OPEC, the Organization of Petroleum Exporting Countries, is the most powerful group in the world of crude exploration, production and shipment to other countries. It is made up of 15 nations, one of which will depart soon. Its leverage on world oil prices, once nearly complete, has recently been challenged by outside countries, particularly the United States, which has the world’s largest shale oil deposits.
OPEC first became well known in the United States during the Arab Oil Embargo of 1973 and 1974. As it withdrew supply from nations it believed supported Israel, American gas prices soared.
Several of the world’s largest oil producers are not members of OPEC. The largest of these in terms of oil reserves are Canada, Russia, the United States and China. Russia may side with OPEC to cut global oil production in the hopes of raising prices.
Saudi Arabia is OPEC’s de facto leader. The Arabian kingdom ranks 19th in the world in gross domestic product at $683 billion, according to the International Monetary Fund. One of the five original founding members of OPEC when it was formed in 1960, it has the world’s second largest proven oil reserves at 266,455 million barrels, based on data collected by the U.S. Energy Information Administration.
The Islamic Republic of Iran is another founding member of OPEC. Its GDP is the 27th largest in the world at $431 billion. Its proven oil reserves, at 158,400 million barrels, rank it fourth in the world. It is currently under sanctions by the United States because of its development of nuclear military programs.
Iraq is another founder of OPEC. Its GDP ranks 54th in the world at $197 billion. Its proven oil reserves are 142,503 million barrels, which ranks it fifth in the world.
The fourth of the five nations that founded OPEC is Kuwait, with a GDP of $120 billion, which ranks it 60th in the world. Its proven oil reserves are 101,500 million, which puts it in sixth place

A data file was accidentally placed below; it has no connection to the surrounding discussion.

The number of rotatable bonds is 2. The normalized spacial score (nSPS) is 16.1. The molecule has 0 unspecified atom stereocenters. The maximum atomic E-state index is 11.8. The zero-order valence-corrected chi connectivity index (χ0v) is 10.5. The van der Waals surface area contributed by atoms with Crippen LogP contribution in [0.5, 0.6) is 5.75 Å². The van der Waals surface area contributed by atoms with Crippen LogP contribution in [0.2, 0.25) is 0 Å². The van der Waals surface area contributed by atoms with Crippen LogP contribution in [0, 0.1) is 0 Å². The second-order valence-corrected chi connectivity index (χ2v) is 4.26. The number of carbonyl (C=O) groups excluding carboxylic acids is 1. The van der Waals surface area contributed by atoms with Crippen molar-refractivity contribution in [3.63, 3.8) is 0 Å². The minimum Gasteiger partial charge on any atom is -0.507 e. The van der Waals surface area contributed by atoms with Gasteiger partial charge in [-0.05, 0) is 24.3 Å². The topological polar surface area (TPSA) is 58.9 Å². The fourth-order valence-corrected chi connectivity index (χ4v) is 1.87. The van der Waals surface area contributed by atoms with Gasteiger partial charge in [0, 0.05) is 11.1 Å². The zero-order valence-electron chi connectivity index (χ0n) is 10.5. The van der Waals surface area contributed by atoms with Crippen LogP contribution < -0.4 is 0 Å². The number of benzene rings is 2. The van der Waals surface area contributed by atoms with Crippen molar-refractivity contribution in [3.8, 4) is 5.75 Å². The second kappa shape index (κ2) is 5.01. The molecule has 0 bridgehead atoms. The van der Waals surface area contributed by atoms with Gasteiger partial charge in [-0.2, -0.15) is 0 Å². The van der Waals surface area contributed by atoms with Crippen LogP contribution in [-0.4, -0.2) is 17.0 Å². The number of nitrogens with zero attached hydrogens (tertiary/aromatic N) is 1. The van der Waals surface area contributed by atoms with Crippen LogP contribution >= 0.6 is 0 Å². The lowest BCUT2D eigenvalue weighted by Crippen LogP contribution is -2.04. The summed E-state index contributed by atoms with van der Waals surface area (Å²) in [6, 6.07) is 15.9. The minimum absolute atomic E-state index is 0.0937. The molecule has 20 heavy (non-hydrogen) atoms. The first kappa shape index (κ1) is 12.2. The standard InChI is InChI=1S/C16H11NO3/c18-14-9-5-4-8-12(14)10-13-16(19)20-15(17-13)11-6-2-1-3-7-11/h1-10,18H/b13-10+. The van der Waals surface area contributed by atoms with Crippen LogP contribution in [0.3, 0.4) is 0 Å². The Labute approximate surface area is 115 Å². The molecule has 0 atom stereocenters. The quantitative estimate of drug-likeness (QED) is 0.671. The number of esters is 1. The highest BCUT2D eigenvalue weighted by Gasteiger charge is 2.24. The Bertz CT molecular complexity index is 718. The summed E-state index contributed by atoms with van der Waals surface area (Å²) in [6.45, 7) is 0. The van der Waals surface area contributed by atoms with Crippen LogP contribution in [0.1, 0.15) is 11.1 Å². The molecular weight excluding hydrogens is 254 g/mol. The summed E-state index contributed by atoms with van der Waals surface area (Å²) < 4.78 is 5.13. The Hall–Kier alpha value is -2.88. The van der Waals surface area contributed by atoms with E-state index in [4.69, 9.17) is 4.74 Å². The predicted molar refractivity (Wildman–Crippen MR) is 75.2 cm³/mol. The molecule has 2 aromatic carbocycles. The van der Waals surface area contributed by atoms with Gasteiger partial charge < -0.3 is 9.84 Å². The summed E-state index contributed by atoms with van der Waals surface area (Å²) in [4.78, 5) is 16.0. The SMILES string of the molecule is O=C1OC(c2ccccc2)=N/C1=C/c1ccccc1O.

The last of the original founders of OPEC is Venezuela. The South American country leads the world’s nations in proven oil reserves at 300,878 million barrels. Its production has been curtailed by an unstable government. Its GDP is $210 billion, ranking at 51st in the world.
Qatar was the first country to join OPEC after the original five. It became a member in 1961 and ranks 14th in the world with proven oil reserves of 25,244 million barrels. It ranks 51st in the world based on GDP of $166 billion. It recently announced it would leave OPEC because of disputes with its neighbors.
Libya, which ranks 98th in the world in terms of GDP at $31 billion, ranks ninth in proven oil reserves at 48,000 million.
The United Arab Emirates joined in 1967. Its GDP ranks 30th in the world at $377 billion. Its proven oil reserves are 97,800 million barrels, which ranks it seventh.
Algeria joined in 1969. Its GDP ranks 55th in the world at $178 billion. Its proven oil reserves are 12,200 million barrels, which ranks it 16th in the world.
Nigeria joined in 1971. Its GDP at $376 billion ranks it 31st among all nations. Its proven oil reserves, at 37,062 million barrels, rank it 10th in the world.
The Republic of Ecuador ranks 63th in the world based on GDP of $120 billion. It ranks 18th in the world with proven reserves of 8,273 million barrels.
Gabon joined in 1975. Its GDP ranks 121st in the world at $14 billion. Its proven oil reserves, at 2,000 million barrels, rank it 35th in the world.
Angola joined in 2007. Its ranks 58th in the world based on GDP of $124 billion, and its proven oil reserves rank it 18th, with 8,273 million barrels.
Equatorial Guinea joined in 2017. It ranks 135th in the world with GDP of $10 billion. It has proven oil reserves of 1,100 million, which puts it 39th.
The Democratic Republic of the Congo is the most recent country in OPEC, joining earlier this year. Its GDP is 89th in the world at $41 billion. Its proven oil reserves rank it 37th in the world with 1,600 million barrels.